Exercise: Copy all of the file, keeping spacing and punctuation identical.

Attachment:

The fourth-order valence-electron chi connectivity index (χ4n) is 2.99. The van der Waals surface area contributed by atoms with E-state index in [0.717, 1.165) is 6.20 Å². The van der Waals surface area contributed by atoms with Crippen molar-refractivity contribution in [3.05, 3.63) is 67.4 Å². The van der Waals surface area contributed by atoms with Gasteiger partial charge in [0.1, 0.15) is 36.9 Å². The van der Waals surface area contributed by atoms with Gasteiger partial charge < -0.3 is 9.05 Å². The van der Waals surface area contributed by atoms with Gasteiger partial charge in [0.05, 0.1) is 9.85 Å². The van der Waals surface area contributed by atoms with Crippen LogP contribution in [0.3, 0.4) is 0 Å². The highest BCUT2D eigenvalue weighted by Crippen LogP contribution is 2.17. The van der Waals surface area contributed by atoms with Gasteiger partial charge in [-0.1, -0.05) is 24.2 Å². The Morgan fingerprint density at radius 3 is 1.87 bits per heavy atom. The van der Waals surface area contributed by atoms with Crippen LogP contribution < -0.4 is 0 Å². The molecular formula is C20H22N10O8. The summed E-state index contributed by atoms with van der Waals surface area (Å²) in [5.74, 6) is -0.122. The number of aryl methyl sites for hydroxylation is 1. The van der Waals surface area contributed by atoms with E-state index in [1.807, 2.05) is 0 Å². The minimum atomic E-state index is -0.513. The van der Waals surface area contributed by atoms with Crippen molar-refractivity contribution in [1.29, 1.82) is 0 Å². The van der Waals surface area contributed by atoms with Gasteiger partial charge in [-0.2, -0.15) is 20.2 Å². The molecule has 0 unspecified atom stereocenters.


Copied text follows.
The fourth-order valence-electron chi connectivity index (χ4n) is 2.99. The van der Waals surface area contributed by atoms with E-state index in [0.717, 1.165) is 6.20 Å². The van der Waals surface area contributed by atoms with Crippen molar-refractivity contribution in [3.05, 3.63) is 67.4 Å². The van der Waals surface area contributed by atoms with Gasteiger partial charge in [0.1, 0.15) is 36.9 Å². The van der Waals surface area contributed by atoms with Gasteiger partial charge < -0.3 is 9.05 Å². The van der Waals surface area contributed by atoms with Gasteiger partial charge in [0.05, 0.1) is 9.85 Å². The van der Waals surface area contributed by atoms with Crippen LogP contribution in [0.3, 0.4) is 0 Å². The highest BCUT2D eigenvalue weighted by Crippen LogP contribution is 2.17. The van der Waals surface area contributed by atoms with Gasteiger partial charge in [-0.1, -0.05) is 24.2 Å². The Morgan fingerprint density at radius 3 is 1.87 bits per heavy atom. The van der Waals surface area contributed by atoms with Crippen LogP contribution < -0.4 is 0 Å². The molecular formula is C20H22N10O8. The summed E-state index contributed by atoms with van der Waals surface area (Å²) in [5.74, 6) is -0.122. The number of aryl methyl sites for hydroxylation is 1. The van der Waals surface area contributed by atoms with E-state index in [1.807, 2.05) is 0 Å². The minimum atomic E-state index is -0.513. The van der Waals surface area contributed by atoms with Crippen molar-refractivity contribution in [1.29, 1.82) is 0 Å². The van der Waals surface area contributed by atoms with Gasteiger partial charge in [-0.2, -0.15) is 20.2 Å². The molecule has 0 unspecified atom stereocenters.